Fostering economic growth through ‘creative destruction’
Anyone in favour of promoting economic growth needs to be familiar with the ideas of economist Joseph Schumpeter, who is the latest person to be featured in the Fraser Institute’s ongoing Essential Scholars series. Schumpeter was a Harvard professor who served as the first foreign president of the American Economic Association; while he died long ago, his theories are timeless and apply equally well to how we can recover from the recession. Schumpeter is perhaps best known for popularizing the term “creative destruction”—the process by which new innovations arise and subsequently cause the old way of doing things to disappear. This perennial gale, as Schumpeter called it, is not only the essential feature of a market economy, but is the main source of economic progress.
For economies to grow and prosper requires the decentralized effort of multitudes of individual entrepreneurs, in the pursuit of profit and prestige, experimenting with new combinations of productive resources. It’s this process of trial and error, with the profit and loss system providing quick feedback on the quality of these innovations, that is the engine leading to a brighter, more prosperous and wealthier future. There’s no one size fits all policy, no “right” answer to the questions or issues, rather the best route to a bright future relies on the process of decentralized experimentation driven by the incentive structure created by the intersection of consumer preferences and the opportunity costs of necessary productive resources.
New ideas that generate enough buyers purchasing the product at prices at least sufficient to generate enough revenue to cover the costs of production will earn profits—and their efforts will continue into the future. Insufficient revenue, and thus losses, result in business failure. Failures can also be the result of inefficiently high costs. A business that might be profitable in a low-cost location, for example, may not be profitable if it locates in the area of town with the highest rental rates for space. Thus, which resources are brought to bear in the combination is of equal importance to the value of what is produced.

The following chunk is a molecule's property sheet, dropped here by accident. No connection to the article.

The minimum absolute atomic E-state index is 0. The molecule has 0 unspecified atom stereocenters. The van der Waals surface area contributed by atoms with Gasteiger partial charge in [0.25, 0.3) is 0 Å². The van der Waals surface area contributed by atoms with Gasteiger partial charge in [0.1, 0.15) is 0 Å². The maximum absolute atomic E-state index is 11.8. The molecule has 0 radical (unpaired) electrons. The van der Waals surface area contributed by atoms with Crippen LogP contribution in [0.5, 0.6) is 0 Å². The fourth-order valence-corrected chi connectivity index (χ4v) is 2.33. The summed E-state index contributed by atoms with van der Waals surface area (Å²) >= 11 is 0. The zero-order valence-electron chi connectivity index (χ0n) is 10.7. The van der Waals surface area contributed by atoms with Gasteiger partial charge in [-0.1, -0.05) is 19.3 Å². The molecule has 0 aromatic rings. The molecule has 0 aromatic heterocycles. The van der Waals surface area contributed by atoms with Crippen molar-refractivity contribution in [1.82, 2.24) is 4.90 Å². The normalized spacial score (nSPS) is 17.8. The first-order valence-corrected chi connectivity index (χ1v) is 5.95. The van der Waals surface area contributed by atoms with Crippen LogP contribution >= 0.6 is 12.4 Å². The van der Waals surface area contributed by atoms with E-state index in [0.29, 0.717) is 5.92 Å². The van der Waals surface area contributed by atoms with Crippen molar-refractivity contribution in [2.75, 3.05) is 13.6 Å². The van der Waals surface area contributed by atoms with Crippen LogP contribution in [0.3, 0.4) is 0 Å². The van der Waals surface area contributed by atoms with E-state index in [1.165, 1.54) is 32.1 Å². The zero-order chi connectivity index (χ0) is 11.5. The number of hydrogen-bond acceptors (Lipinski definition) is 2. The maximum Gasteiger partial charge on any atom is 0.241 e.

There’s no crystal ball in this process. No wise man or central planner who can know which ideas are good in advance, which ways forward are best, or which resources are best suited to satisfy which needs. Uncertainty, knowledge limitations and constantly changing market conditions make this impossible. Instead it’s the profit and loss system that informs and guides this process of discovery.
Schumpeter’s view of entrepreneurship as a disruptive process of creative destruction stands in contrast to many other economists’ views of entrepreneurship as a stabilizing force in an economy where the role of entrepreneurs is to close gaps that exist in markets and bring them closer to equilibrium.
The three keys to fostering entrepreneurship, innovation and the prosperity that accompanies them are simple.
First, work to make sure society views individual entrepreneurs as the heroes they really are—quit villainizing wealth, successful entrepreneurs and business people. Aspiring to be a successful entrepreneur should be as worthwhile of a dream (if not more) for a child as being a doctor, engineer, or a political leader.
Second, ensure markets are contestable—avoid or remove government-erected barriers that protect incumbent firms from the entry of new competitors (licensing, certificate of need laws, etc.).
Third, let the profit and loss system work—don’t subsidize failing firms and don’t play favorites or subsidize industries with political pull.
As more and more people focus on the badly needed economic recovery, the ideas of Joseph Schumpeter and particularly his work on entrepreneurship and innovation should be front and centre.
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